The late third century saw the military recovery of the empire under the iron rule of the so-called "Illyrian emperors", a tightly knit group of career soldiers with shared origins in the Danubian provinces and regiments. Their successors, often their descendants, dominated the empire for over a century (268-379). These not only broke the transdanubian tribes on the battlefield, but also pursued a policy of large-scale resettlement of defeated tribespeople in the Danubian provinces of the empire. This was motivated by the need to re-populate the Danubian provinces, which had been ravaged by plague and barbarian invasions during the period 250-270. 272: The emperor Aurelian (reigned 270-275) scored a major victory over the Carpi, for which he was granted the title ''Carpicus Maximus'' by the Senate.CIL XIII.8973 He then resettled a large number of Carpi prisoners around ''Sopiana'' (Pécs, Hungary) in the Roman province of
Pannonia Pannonia (, ) was a province A province is almost always an administrative division Administrative division, administrative unitArticle 3(1). , country subdivision, administrative region, subnational entity, first-level subdivision, as ...

Pannonia
. This appears to have inaugurated the policy of resettling the Carpi in the empire. 296-305: In 296, the emperor Diocletian (reigned 284-305) went to war against the Carpi, the Romans' first major conflict with this people since its defeat by Aurelian 23 years earlier. The war ended in 297 with a crushing Roman victory. A panegyric of 297 hails "the recent disasters [suffered by] the Carpi" (''proxima illa ruina Carporum''). Diocletian claimed the title ''Carpicus Maximus'' for the first time. In 298, Diocletian handed the lower Danube command to his ''Caesar'' (deputy emperor), Galerius. In an intensive series of campaigns, Galerius inflicted four more defeats on the Carpi in just two years (302-303 inclusive). These victories are attested by the 4 additional ''Carpicus'' titles claimed by Diocletian and his three imperial colleagues (known as the Tetrarchs. (It was apparently their practice to claim victory-titles collectively, thus all four claimed ''Carpicus'' titles for the victories achieved by Galerius). 305-311: After acceding as ''Augustus'' (full emperor) in 305, Galerius is recorded as claiming the ''Carpicus'' title for a sixth time, at some time during his reign. 318: The emperor Constantine I the Great (reigned 312-337) is recorded as holding the ''Carpicus Maximus'' title in an inscription of that year. This most likely represents a victory over the Carpi in 316-317, when Constantine is documented as resident in the Balkans for the first time since his appointment as ''Caesar'' in 306. Each of these acclamations probably implied the slaying of at least 5,000 Carpi (as traditionally required for the grant of a Roman triumph, Triumph in Rome). For the Carpi, these defeats were accompanied by mass deportations and resettlement inside the empire. According to Ammianus, Diocletian's regime continued to settle Carpi in Pannonia, and, apparently, in Scythia Minor (i.e. the coastal region of modern Romania).Ammianus XXVIII.1.5; XXVII.5.5 Eutropius reports that "enormous numbers" were transferred.Eutropius IX.25 Heather interprets these reports as implying hundreds of thousands of deportees.Heather (2009) 128 According to Aurelius Victor, Victor, writing in 361, the entire remaining Carpi people were transferred into the empire.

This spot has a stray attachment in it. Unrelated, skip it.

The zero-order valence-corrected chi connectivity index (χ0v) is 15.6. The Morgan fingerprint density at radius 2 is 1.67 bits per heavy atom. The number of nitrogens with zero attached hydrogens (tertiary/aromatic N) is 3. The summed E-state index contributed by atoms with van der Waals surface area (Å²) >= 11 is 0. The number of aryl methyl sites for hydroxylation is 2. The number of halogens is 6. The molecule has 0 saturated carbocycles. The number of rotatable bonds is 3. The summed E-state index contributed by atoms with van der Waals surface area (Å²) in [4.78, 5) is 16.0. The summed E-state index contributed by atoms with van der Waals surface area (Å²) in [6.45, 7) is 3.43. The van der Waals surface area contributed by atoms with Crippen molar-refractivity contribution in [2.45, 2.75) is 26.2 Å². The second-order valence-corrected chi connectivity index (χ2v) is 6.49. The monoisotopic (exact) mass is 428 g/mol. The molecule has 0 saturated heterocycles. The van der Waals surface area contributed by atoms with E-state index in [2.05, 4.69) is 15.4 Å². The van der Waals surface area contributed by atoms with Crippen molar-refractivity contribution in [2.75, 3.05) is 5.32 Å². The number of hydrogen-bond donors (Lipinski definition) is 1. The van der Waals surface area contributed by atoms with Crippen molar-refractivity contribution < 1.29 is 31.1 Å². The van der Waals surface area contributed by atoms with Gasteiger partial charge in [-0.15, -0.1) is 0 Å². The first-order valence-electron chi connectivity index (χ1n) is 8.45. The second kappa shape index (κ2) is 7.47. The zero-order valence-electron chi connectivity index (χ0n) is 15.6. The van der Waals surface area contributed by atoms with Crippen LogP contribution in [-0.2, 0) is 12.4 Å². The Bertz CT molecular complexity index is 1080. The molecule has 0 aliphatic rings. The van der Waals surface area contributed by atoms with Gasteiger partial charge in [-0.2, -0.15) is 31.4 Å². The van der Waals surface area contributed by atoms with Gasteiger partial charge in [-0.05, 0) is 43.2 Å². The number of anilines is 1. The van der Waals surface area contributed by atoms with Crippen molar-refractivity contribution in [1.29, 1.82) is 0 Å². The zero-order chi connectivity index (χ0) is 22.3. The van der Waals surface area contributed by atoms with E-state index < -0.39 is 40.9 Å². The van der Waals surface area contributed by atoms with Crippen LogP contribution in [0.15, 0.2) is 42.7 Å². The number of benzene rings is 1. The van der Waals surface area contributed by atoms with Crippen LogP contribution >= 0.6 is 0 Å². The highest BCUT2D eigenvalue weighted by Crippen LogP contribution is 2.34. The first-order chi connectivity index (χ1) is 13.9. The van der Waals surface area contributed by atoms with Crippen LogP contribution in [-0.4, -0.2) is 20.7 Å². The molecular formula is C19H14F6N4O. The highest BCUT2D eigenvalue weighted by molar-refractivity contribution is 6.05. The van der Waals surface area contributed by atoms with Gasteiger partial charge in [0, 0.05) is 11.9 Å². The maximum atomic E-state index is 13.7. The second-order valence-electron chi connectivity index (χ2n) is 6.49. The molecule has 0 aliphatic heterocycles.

Carpi after 318

There are several indications that the Carpi may have been largely eliminated north of the Danube by 318: # The evidence of Aurelius Victor that all the Carpi were deported to the empire. # The sheer scale of losses in repeated wars against the Romans (5 wars in a 21-year period 296-317) and subsequent mass deportations. # The disappearance, c. 318, of the "Daco-Carpic" culture in
Moldavia Moldavia ( ro, Moldova, or , literally "The Moldavian Country"; in : or ; chu, Землѧ Молдавскаѧ; el, Ἡγεμονία τῆς Μολδαβίας) is a and former in and , corresponding to the territory between the and t ...

Moldavia